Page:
- Associated Press - Saturday, July 5, 2014

RICHMOND, Va. (AP) - In 1775, Patrick Henry called for “liberty or death” at St. John’s Church.

And now, 239 years later, the historic church is calling for donations to repair its roof and paint its walls.

“The big item is replacing the roof of the church,” said Sarah Whiting, executive director of the St. John’s Church Foundation. “It’s leaking.”

And, Whiting said, “All the buildings need to be painted.”

Under its Legacy of Liberty Preservation Project, the St. John’s Church Foundation is working to raise $324,000 to make critical repairs to the national historic landmark.

Located at 2401 E. Broad St. in Church Hill, St. John’s was built in 1741 and lays claim to being the oldest church in Richmond.

The building may be old, but the ideas embodied in Henry’s impassioned call for Americans to arm against British oppression - “Give me liberty or give me death” - even now holds the rapt attention of listeners.

Nearly 250 people filled the church’s pews Sunday to listen intently as actors in 1770s attire portrayed delegates to the Second Virginia Convention - including Henry, Thomas Jefferson and George Washington - debating the issues leading up to Henry’s famous speech, which ultimately moved the convention to put the colony into a state of defense.

“I love history,” said 12-year-old Salaar Khan, a George H. Moody Middle School student in Henrico County. “I love reading in the Revolutionary War, and in most of my reading, I encounter information about the speech.”

“It was really good,” said Khan, who came to Sunday’s re-enactment with his family. “It was really well played out.”

To this day, St. John’s is the home of an Episcopal congregation, which has about 175 active members and a typical Sunday attendance of 90.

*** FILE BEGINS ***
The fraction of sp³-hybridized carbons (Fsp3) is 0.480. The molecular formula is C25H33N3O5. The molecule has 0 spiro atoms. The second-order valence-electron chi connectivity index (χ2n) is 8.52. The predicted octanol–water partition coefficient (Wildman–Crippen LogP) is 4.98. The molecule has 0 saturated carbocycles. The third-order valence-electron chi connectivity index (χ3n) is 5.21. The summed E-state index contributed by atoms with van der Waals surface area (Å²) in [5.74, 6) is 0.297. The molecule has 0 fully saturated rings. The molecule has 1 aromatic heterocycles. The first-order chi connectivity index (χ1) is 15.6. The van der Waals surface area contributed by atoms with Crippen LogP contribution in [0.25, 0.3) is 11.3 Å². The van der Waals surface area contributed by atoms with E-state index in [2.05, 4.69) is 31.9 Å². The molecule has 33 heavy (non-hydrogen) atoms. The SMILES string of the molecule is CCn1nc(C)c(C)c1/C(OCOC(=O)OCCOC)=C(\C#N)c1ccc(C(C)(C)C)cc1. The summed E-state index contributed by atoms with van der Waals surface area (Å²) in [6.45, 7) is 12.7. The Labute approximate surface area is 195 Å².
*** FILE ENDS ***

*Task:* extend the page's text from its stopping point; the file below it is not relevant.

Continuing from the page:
This month, the St. John’s Church Foundation received a $100,000 challenge grant from The Robert G. Cabell III and Maude Morgan Cabell Foundation to support the preservation project.

Under the Cabell grant, the church foundation has to raise an additional $100,000 in order to get the funding.

“We are very grateful for this grant,” Whiting said, “Raising the $100,000 match will leverage $200,000 toward the preservation work.”

The foundation has a year to come up with the matching funds for the Cabell grant.

Installed in 1964, St. John’s existing concrete tile roof has reached the end of its life span. The congregation has been patching the roof as a stopgap measure while the foundation raises money for the roof’s replacement.

“And once we get the money, the priority is the roof,” Whiting said. Replacing the roof has an estimated cost of $140,000.

An earlier phase of the preservation project, completed about five years ago, provided upgrades for accessibility, fire protection, restrooms and mechanical systems.

The Legacy of Liberty Preservation Project will:

. replace the church and parish hall roofs,

. paint the exteriors of the church, parish hall and keeper’s cottage,

. repair and replace the church’s shutters,

. paint the roof of the keeper’s cottage,

. perform an interior paint analysis of St. John’s Church,

. and assess how best to conserve the pulpit sounding board.

For all the work that needs to be done, “The church is in good shape for as old as it is,” said Ashley McCune, chairman of buildings and grounds for the church and a foundation trustee. “It’s been maintained.”

The new roof will be a standing seam copper one, McCune said. The church has been roofed with metal in the past, he said: “It will be in keeping with the building.”

Before receiving the Cabell Foundation grant, St. John’s Church had received $110,000 in donations for the preservation project, including $30,000 from The William H., John G., and Emma Scott Foundation; $10,000 from the Windsor Foundation; $30,000 from the Beirne Carter Foundation; and $40,000 from the Roller-Bottimore Foundation.

Because the $110,000 came in before the Cabell Foundation grant, Whiting said, it can’t be used toward the Cabell grant’s required match.

The nonprofit St. John’s Church Foundation’s mission is to promote and preserve the famous church for the education of present and future generations.

Since 1976, the foundation has presented historical re-enactments at the church, the location of the convention of March 1775.

The summer re-enactment series begins in May and takes place 1-3 p.m. every Sunday through the first Sunday of September.

___

Information from: Richmond Times-Dispatch, https://www.timesdispatch.com

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